The French Detective by O’Neil De Noux

3 Mins read

A jambalaya of factors go into your enjoyment of a crime novel, and this one is definitely a flavourful mix. Author O’Neil De Noux has selected a time and place ripe for drama. New Orleans is consistently intriguing on many levels, most particularly for its diversity of strong cultures stewing together in the oppressive Louisiana heat. The time period, the turn of the last century, is filled with dramatic possibility, because of the city’s changing demographics and because of the real-life occurrence of the Robert Charles race riots, which De Noux draws into his story.

The challenges to New Orleans Police Detective Jacques Dugas begin when a four-year-old boy is kidnapped from the city’s Vieux Carré, at this point in its history an Italian and Sicilian district. Mostly recent immigrants, the residents have little use for the police and cooperation is scant, even when Dugas has the volunteer translating assistance of glamorous young Evelyn Dominici – the Italian-speaking daughter of a Corsican jeweler and an English lady. The Corsican is a New Orleans resident, but Lady Evelyn’s mother lives in England, ensconced in a drafty castle with her lover.

Dugas and his translator, rapidly falling for each other and flirting outrageously, pursue the many potential leads in the case until the investigation is derailed by the riots. Robert Charles (in the novel and in real life) shot dead two policemen, and the ensuing violence by both blacks and whites resulted in numerous deaths until and after Charles himself was killed. The book is populated with white supremacists, Italian citizens committees, Sicilian mafia, Irish cops and, always at the fringes, the blacks and the poor. Jambalaya.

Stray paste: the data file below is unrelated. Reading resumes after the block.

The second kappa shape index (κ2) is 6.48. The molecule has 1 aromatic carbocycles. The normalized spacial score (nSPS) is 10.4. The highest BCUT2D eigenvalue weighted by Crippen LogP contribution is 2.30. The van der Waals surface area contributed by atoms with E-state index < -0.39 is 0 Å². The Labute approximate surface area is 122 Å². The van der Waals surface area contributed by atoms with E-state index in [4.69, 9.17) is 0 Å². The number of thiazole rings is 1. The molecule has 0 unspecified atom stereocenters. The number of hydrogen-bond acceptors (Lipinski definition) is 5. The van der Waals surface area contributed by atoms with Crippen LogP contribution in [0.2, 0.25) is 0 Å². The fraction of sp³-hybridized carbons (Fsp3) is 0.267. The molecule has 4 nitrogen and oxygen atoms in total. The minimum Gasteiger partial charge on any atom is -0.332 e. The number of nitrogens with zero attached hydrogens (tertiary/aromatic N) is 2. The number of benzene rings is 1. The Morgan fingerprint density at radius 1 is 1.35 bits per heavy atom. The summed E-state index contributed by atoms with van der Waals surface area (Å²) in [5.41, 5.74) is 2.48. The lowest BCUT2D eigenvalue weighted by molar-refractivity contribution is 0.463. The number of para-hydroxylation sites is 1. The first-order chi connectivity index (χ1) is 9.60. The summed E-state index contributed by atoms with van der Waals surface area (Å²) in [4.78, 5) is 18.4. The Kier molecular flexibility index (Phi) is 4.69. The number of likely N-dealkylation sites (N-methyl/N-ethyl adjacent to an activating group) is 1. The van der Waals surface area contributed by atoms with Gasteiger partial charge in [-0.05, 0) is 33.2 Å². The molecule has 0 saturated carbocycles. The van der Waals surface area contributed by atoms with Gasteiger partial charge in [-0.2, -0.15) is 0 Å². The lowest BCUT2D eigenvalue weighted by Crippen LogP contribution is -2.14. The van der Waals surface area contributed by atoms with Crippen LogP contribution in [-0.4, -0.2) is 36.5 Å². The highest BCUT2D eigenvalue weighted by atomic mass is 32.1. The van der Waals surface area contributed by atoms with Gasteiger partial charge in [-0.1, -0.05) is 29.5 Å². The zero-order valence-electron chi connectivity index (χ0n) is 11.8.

You’ll really begin to appreciate cell phones, when you see how haltingly investigations proceed when a detective must cross town, ask a few questions, go back to HQ, and so on. De Noux is detailed in the back-and-forth of police efforts to find the boy and the mysterious agents behind his kidnapping. One delicious aspect of the book is how often Dugas, Evelyn Dominici, and their colleagues must stop to eat. Reading this book is enough to make the reader put on five pounds by literary osmosis. And I appreciate the short glossary at the back of the book that includes definitions for a number of New Orleans culinary and cultural references.

Yet all is not well-served in this self-published literary endeavour. De Noux attempts to absolve himself from any errors via a note saying, “If you found a typo or two in the book, please don’t hold it against us. We are a small group of volunteers…” There are more than a few typos. They run from spelling mistakes to grammatical errors to homonym confusion to extra words to missed words, sentences, paragraphs, and pages reproduced in gray, not black, type. The writer’s role, as John Gardner had it, is to create a fictional dream in which writer and reader are co-conspirators. Keep the dream going, and the reader continues to believe in the story created. Typos wake you up.

These sorts of problems are more than a cosmetic failure. Such lack of attention cannot help but make you wonder about the care expended on plot, characterisation, and other literary matters. In this book, the plot raced hither and yon so often that I occasionally lost the thread, and it left several loose ends. The character of Evelyn was, to me, unbelievable in her liberated attitudes for a woman of that era and an English noble, no less. Nor was the attention devoted to the attractiveness of her figure interesting on a sustained basis. Quite a few police personnel are brought into the story – too many to keep track of, at least without more care to make them into individuals. These issues are surprising from an author who’s won awards in the past.

Different readers have different levels of tolerance for these kinds of problems, of course, and I confess mine is rather low. Nevertheless, I actually enjoyed this book on its own terms, as a window into a pivotal time in one of America’s most fascinating cities. It’s a light summer read, and perfect for the beach.

For more historical crime set in New Orleans, try The Axeman’s Jazz by Ray Celestin.

Big Kiss Productions

CFL Rating: 2 Stars

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